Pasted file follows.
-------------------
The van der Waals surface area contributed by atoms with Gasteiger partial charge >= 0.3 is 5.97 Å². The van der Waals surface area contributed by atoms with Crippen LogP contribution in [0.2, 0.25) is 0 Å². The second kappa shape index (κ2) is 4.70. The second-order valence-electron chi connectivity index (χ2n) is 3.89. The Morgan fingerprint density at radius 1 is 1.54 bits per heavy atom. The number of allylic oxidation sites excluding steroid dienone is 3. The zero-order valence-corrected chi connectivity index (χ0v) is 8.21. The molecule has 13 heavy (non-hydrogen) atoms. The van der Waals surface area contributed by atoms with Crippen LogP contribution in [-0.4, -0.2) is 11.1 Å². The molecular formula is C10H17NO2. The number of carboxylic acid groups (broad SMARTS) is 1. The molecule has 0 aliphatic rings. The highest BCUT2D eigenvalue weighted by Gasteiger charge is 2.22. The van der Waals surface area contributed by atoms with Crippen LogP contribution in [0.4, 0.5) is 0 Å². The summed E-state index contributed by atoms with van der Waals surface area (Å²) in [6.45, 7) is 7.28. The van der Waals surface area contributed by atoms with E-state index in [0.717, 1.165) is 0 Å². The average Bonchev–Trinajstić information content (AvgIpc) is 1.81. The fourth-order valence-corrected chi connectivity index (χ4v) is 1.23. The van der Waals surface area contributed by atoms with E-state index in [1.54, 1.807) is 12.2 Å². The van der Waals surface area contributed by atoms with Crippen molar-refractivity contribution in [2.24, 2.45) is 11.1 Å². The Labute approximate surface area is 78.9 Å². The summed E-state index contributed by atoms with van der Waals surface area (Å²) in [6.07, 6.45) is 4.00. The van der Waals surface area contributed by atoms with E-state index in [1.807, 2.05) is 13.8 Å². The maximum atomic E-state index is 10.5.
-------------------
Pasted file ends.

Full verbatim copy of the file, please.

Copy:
The van der Waals surface area contributed by atoms with Gasteiger partial charge >= 0.3 is 5.97 Å². The van der Waals surface area contributed by atoms with Crippen LogP contribution in [0.2, 0.25) is 0 Å². The second kappa shape index (κ2) is 4.70. The second-order valence-electron chi connectivity index (χ2n) is 3.89. The Morgan fingerprint density at radius 1 is 1.54 bits per heavy atom. The number of allylic oxidation sites excluding steroid dienone is 3. The zero-order valence-corrected chi connectivity index (χ0v) is 8.21. The molecule has 13 heavy (non-hydrogen) atoms. The van der Waals surface area contributed by atoms with Crippen LogP contribution in [-0.4, -0.2) is 11.1 Å². The molecular formula is C10H17NO2. The number of carboxylic acid groups (broad SMARTS) is 1. The molecule has 0 aliphatic rings. The highest BCUT2D eigenvalue weighted by Gasteiger charge is 2.22. The van der Waals surface area contributed by atoms with Crippen LogP contribution in [0.4, 0.5) is 0 Å². The summed E-state index contributed by atoms with van der Waals surface area (Å²) in [6.45, 7) is 7.28. The van der Waals surface area contributed by atoms with E-state index in [0.717, 1.165) is 0 Å². The average Bonchev–Trinajstić information content (AvgIpc) is 1.81. The fourth-order valence-corrected chi connectivity index (χ4v) is 1.23. The van der Waals surface area contributed by atoms with E-state index in [1.54, 1.807) is 12.2 Å². The van der Waals surface area contributed by atoms with Crippen molar-refractivity contribution in [2.24, 2.45) is 11.1 Å². The Labute approximate surface area is 78.9 Å². The summed E-state index contributed by atoms with van der Waals surface area (Å²) in [6.07, 6.45) is 4.00. The van der Waals surface area contributed by atoms with E-state index in [1.807, 2.05) is 13.8 Å². The maximum atomic E-state index is 10.5.